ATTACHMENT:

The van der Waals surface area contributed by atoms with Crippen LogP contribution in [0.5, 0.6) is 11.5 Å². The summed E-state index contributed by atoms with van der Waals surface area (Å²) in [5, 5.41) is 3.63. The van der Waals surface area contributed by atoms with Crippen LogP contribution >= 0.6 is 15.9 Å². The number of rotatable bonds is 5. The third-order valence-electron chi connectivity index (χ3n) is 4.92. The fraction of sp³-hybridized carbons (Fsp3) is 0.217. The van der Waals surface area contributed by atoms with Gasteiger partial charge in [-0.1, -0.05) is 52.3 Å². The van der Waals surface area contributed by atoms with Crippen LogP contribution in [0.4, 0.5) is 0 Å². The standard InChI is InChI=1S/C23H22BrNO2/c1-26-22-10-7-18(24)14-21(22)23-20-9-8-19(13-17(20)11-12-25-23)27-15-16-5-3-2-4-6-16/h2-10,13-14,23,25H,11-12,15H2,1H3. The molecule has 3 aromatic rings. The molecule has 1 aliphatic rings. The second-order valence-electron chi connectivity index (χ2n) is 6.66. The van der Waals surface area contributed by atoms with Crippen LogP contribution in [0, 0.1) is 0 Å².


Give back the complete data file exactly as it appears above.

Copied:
The van der Waals surface area contributed by atoms with Crippen LogP contribution in [0.5, 0.6) is 11.5 Å². The summed E-state index contributed by atoms with van der Waals surface area (Å²) in [5, 5.41) is 3.63. The van der Waals surface area contributed by atoms with Crippen LogP contribution >= 0.6 is 15.9 Å². The number of rotatable bonds is 5. The third-order valence-electron chi connectivity index (χ3n) is 4.92. The fraction of sp³-hybridized carbons (Fsp3) is 0.217. The van der Waals surface area contributed by atoms with Gasteiger partial charge in [-0.1, -0.05) is 52.3 Å². The van der Waals surface area contributed by atoms with Crippen LogP contribution in [0.4, 0.5) is 0 Å². The standard InChI is InChI=1S/C23H22BrNO2/c1-26-22-10-7-18(24)14-21(22)23-20-9-8-19(13-17(20)11-12-25-23)27-15-16-5-3-2-4-6-16/h2-10,13-14,23,25H,11-12,15H2,1H3. The molecule has 3 aromatic rings. The molecule has 1 aliphatic rings. The second-order valence-electron chi connectivity index (χ2n) is 6.66. The van der Waals surface area contributed by atoms with Crippen LogP contribution in [0, 0.1) is 0 Å².